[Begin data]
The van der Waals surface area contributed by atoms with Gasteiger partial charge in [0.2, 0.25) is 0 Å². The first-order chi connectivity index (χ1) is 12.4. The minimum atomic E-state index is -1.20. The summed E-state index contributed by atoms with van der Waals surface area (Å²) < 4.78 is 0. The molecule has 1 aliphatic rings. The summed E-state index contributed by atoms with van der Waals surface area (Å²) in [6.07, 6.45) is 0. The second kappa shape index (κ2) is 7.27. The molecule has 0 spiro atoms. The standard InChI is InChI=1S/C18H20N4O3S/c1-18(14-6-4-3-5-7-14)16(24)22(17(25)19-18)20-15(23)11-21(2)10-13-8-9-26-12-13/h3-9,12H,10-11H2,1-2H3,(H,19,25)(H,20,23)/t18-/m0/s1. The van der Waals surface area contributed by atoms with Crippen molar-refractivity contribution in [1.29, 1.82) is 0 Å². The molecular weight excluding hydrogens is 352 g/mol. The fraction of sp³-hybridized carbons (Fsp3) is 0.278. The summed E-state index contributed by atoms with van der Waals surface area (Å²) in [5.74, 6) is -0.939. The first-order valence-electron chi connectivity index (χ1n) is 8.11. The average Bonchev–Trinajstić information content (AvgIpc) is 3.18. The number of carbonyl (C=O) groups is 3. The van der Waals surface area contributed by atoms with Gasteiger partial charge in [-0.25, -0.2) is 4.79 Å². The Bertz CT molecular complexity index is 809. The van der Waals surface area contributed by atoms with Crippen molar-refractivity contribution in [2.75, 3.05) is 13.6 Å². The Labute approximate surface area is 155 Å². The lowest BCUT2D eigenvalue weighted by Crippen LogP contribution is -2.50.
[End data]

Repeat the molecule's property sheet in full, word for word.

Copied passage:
The van der Waals surface area contributed by atoms with Gasteiger partial charge in [0.2, 0.25) is 0 Å². The first-order chi connectivity index (χ1) is 12.4. The minimum atomic E-state index is -1.20. The summed E-state index contributed by atoms with van der Waals surface area (Å²) < 4.78 is 0. The molecule has 1 aliphatic rings. The summed E-state index contributed by atoms with van der Waals surface area (Å²) in [6.07, 6.45) is 0. The second kappa shape index (κ2) is 7.27. The molecule has 0 spiro atoms. The standard InChI is InChI=1S/C18H20N4O3S/c1-18(14-6-4-3-5-7-14)16(24)22(17(25)19-18)20-15(23)11-21(2)10-13-8-9-26-12-13/h3-9,12H,10-11H2,1-2H3,(H,19,25)(H,20,23)/t18-/m0/s1. The van der Waals surface area contributed by atoms with Crippen molar-refractivity contribution in [1.29, 1.82) is 0 Å². The molecular weight excluding hydrogens is 352 g/mol. The fraction of sp³-hybridized carbons (Fsp3) is 0.278. The summed E-state index contributed by atoms with van der Waals surface area (Å²) in [5.74, 6) is -0.939. The first-order valence-electron chi connectivity index (χ1n) is 8.11. The average Bonchev–Trinajstić information content (AvgIpc) is 3.18. The number of carbonyl (C=O) groups is 3. The van der Waals surface area contributed by atoms with Gasteiger partial charge in [-0.25, -0.2) is 4.79 Å². The Bertz CT molecular complexity index is 809. The van der Waals surface area contributed by atoms with Crippen molar-refractivity contribution in [2.75, 3.05) is 13.6 Å². The Labute approximate surface area is 155 Å². The lowest BCUT2D eigenvalue weighted by Crippen LogP contribution is -2.50.